As the Rose Bowl Arrives, the Pac-12 Struggles to Keep Up


One of the Pac-12’s biggest challenges is geography. College sports are a fundamentally easier sell in the vast spaces of the Midwest and the South than they are in the sun- and snow-kissed cities and landscapes of the West.

“There are other parts of the country where it doesn’t matter who your team is playing against, you’re going to fill a 90,000-seat stadium,” Scott said. “I don’t have one school like that.”

Similarly, several of Scott’s critics complain that the league’s media deal requires frequent Friday night and late Saturday football games, which can be tougher for fans to attend. League coaches, including Petersen, have raised this issue. But changing that is likely impossible, given that the conference’s universities are in the Mountain and Pacific time zones, and roughly seven in 10 television viewers in the United States live in the Central or Eastern time zones.

“If you want to get revenues at the same level, then you’ve got to have kickoffs in East Coast prime time,” said Lee Berke, a sports media consultant. “And unless your schools are located there, they will never be in that position.”

Given those disadvantages, the Pac-12 and its eponymous TV network have tried to lean into the conference’s superiority in a wide range of Olympic and nonrevenue sports beyond football and basketball. The national Pac-12 Network and its six regional affiliates show about 850 events a year, almost double the Big Ten Network.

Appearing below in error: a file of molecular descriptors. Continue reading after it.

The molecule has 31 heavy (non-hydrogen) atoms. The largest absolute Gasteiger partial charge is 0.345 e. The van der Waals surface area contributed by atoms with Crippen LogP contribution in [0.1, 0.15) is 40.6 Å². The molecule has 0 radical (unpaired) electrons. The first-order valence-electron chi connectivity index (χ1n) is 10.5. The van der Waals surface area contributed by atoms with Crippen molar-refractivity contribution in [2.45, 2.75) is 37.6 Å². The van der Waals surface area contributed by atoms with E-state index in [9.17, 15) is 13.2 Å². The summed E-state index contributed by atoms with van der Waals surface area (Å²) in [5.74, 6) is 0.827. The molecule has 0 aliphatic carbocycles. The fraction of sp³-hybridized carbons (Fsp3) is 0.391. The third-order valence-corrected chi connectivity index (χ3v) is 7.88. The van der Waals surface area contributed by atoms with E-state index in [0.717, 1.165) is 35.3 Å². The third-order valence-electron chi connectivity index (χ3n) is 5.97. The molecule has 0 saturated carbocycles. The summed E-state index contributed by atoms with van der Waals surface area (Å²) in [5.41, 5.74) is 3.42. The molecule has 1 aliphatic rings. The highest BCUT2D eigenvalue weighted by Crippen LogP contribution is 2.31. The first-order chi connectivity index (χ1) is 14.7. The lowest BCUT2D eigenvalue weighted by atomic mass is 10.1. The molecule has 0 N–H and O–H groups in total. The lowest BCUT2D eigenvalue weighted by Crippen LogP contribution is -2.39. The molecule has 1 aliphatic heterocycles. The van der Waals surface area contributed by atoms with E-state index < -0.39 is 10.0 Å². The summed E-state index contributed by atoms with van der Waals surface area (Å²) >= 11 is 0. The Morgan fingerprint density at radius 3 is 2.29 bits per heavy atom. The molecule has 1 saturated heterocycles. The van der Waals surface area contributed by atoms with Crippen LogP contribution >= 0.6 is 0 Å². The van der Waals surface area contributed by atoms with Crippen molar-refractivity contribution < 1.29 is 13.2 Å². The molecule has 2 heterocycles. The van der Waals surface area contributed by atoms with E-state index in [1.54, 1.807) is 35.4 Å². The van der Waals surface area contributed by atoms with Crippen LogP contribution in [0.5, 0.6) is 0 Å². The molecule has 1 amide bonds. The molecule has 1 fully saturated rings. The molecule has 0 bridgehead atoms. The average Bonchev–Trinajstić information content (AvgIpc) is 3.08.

“We have a network that allows us to project our identity and the full breadth of our sports,” said Michael Crow, the long-serving president of Arizona State (who lettered in track and field at Iowa State). Crow is one of three Pac-12 presidents or chancellors remaining from the group that hired Scott in 2009. “It’s fantastic that women’s volleyball and softball and athlete profiles are going out across the whole western United States on a network we control.”

But although it is now in its fifth year, the Pac-12 Network faces difficulty reaching viewers. It has never been carried by DirectTV, which delivers television to about 20 million households and is the provider of choice for many bars and restaurants. Half a million homes, according to one estimate, lost the Pac-12 Network after the channel was recently dropped from AT&T’s U-Verse.



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